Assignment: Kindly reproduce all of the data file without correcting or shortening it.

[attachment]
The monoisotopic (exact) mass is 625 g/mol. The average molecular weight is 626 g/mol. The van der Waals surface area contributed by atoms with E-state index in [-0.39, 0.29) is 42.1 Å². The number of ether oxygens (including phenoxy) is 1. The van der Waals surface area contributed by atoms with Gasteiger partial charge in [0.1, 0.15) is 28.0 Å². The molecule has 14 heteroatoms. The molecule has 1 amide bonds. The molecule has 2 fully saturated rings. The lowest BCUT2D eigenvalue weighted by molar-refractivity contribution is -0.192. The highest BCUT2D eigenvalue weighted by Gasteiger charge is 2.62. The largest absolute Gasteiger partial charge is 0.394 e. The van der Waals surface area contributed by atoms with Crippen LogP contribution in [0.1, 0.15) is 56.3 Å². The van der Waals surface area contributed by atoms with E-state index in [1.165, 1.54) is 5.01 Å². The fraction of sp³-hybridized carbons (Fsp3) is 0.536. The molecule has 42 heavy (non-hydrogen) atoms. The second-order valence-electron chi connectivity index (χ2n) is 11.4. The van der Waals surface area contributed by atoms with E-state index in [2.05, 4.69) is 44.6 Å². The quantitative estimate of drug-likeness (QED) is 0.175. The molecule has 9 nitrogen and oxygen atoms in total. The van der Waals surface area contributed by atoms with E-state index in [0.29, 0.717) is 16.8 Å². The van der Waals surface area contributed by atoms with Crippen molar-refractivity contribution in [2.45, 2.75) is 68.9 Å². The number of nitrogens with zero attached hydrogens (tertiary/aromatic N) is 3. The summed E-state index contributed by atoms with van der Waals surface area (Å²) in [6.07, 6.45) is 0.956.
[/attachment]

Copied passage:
The monoisotopic (exact) mass is 625 g/mol. The average molecular weight is 626 g/mol. The van der Waals surface area contributed by atoms with E-state index in [-0.39, 0.29) is 42.1 Å². The number of ether oxygens (including phenoxy) is 1. The van der Waals surface area contributed by atoms with Gasteiger partial charge in [0.1, 0.15) is 28.0 Å². The molecule has 14 heteroatoms. The molecule has 1 amide bonds. The molecule has 2 fully saturated rings. The lowest BCUT2D eigenvalue weighted by molar-refractivity contribution is -0.192. The highest BCUT2D eigenvalue weighted by Gasteiger charge is 2.62. The largest absolute Gasteiger partial charge is 0.394 e. The van der Waals surface area contributed by atoms with Crippen LogP contribution in [0.1, 0.15) is 56.3 Å². The van der Waals surface area contributed by atoms with E-state index in [1.165, 1.54) is 5.01 Å². The fraction of sp³-hybridized carbons (Fsp3) is 0.536. The molecule has 42 heavy (non-hydrogen) atoms. The second-order valence-electron chi connectivity index (χ2n) is 11.4. The van der Waals surface area contributed by atoms with E-state index in [2.05, 4.69) is 44.6 Å². The quantitative estimate of drug-likeness (QED) is 0.175. The molecule has 9 nitrogen and oxygen atoms in total. The van der Waals surface area contributed by atoms with E-state index in [0.29, 0.717) is 16.8 Å². The van der Waals surface area contributed by atoms with Crippen molar-refractivity contribution in [2.45, 2.75) is 68.9 Å². The number of nitrogens with zero attached hydrogens (tertiary/aromatic N) is 3. The summed E-state index contributed by atoms with van der Waals surface area (Å²) in [6.07, 6.45) is 0.956.